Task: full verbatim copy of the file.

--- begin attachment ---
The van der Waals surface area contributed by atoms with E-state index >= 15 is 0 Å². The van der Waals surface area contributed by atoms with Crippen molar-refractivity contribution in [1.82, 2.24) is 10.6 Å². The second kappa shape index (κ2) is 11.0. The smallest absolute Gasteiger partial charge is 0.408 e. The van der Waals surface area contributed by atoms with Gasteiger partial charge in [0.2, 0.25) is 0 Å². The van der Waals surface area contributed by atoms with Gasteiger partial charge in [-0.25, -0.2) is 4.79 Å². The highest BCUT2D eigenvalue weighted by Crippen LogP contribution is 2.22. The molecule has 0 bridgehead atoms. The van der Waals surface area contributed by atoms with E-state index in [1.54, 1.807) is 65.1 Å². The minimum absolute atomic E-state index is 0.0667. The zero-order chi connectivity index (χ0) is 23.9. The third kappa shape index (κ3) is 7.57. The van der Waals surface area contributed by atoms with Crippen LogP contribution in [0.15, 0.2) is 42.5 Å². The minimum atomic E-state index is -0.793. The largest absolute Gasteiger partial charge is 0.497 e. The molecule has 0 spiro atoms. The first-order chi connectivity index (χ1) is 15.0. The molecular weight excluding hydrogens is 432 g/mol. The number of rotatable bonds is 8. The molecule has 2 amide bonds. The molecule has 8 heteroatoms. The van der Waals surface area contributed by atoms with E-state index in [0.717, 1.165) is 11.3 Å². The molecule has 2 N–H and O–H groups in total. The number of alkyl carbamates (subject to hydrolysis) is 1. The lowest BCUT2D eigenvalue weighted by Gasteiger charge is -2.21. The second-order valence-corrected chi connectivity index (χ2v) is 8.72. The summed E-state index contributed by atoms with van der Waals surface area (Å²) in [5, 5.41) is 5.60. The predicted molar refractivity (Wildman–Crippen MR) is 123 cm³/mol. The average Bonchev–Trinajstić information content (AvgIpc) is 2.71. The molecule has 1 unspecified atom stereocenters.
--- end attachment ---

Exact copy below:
The van der Waals surface area contributed by atoms with E-state index >= 15 is 0 Å². The van der Waals surface area contributed by atoms with Crippen molar-refractivity contribution in [1.82, 2.24) is 10.6 Å². The second kappa shape index (κ2) is 11.0. The smallest absolute Gasteiger partial charge is 0.408 e. The van der Waals surface area contributed by atoms with Gasteiger partial charge in [0.2, 0.25) is 0 Å². The van der Waals surface area contributed by atoms with Gasteiger partial charge in [-0.25, -0.2) is 4.79 Å². The highest BCUT2D eigenvalue weighted by Crippen LogP contribution is 2.22. The molecule has 0 bridgehead atoms. The van der Waals surface area contributed by atoms with E-state index in [1.54, 1.807) is 65.1 Å². The minimum absolute atomic E-state index is 0.0667. The zero-order chi connectivity index (χ0) is 23.9. The third kappa shape index (κ3) is 7.57. The van der Waals surface area contributed by atoms with Crippen LogP contribution in [0.15, 0.2) is 42.5 Å². The minimum atomic E-state index is -0.793. The largest absolute Gasteiger partial charge is 0.497 e. The molecule has 0 spiro atoms. The first-order chi connectivity index (χ1) is 15.0. The molecular weight excluding hydrogens is 432 g/mol. The number of rotatable bonds is 8. The molecule has 2 amide bonds. The molecule has 8 heteroatoms. The van der Waals surface area contributed by atoms with E-state index in [0.717, 1.165) is 11.3 Å². The molecule has 2 N–H and O–H groups in total. The number of alkyl carbamates (subject to hydrolysis) is 1. The lowest BCUT2D eigenvalue weighted by Gasteiger charge is -2.21. The second-order valence-corrected chi connectivity index (χ2v) is 8.72. The summed E-state index contributed by atoms with van der Waals surface area (Å²) in [5, 5.41) is 5.60. The predicted molar refractivity (Wildman–Crippen MR) is 123 cm³/mol. The average Bonchev–Trinajstić information content (AvgIpc) is 2.71. The molecule has 1 unspecified atom stereocenters.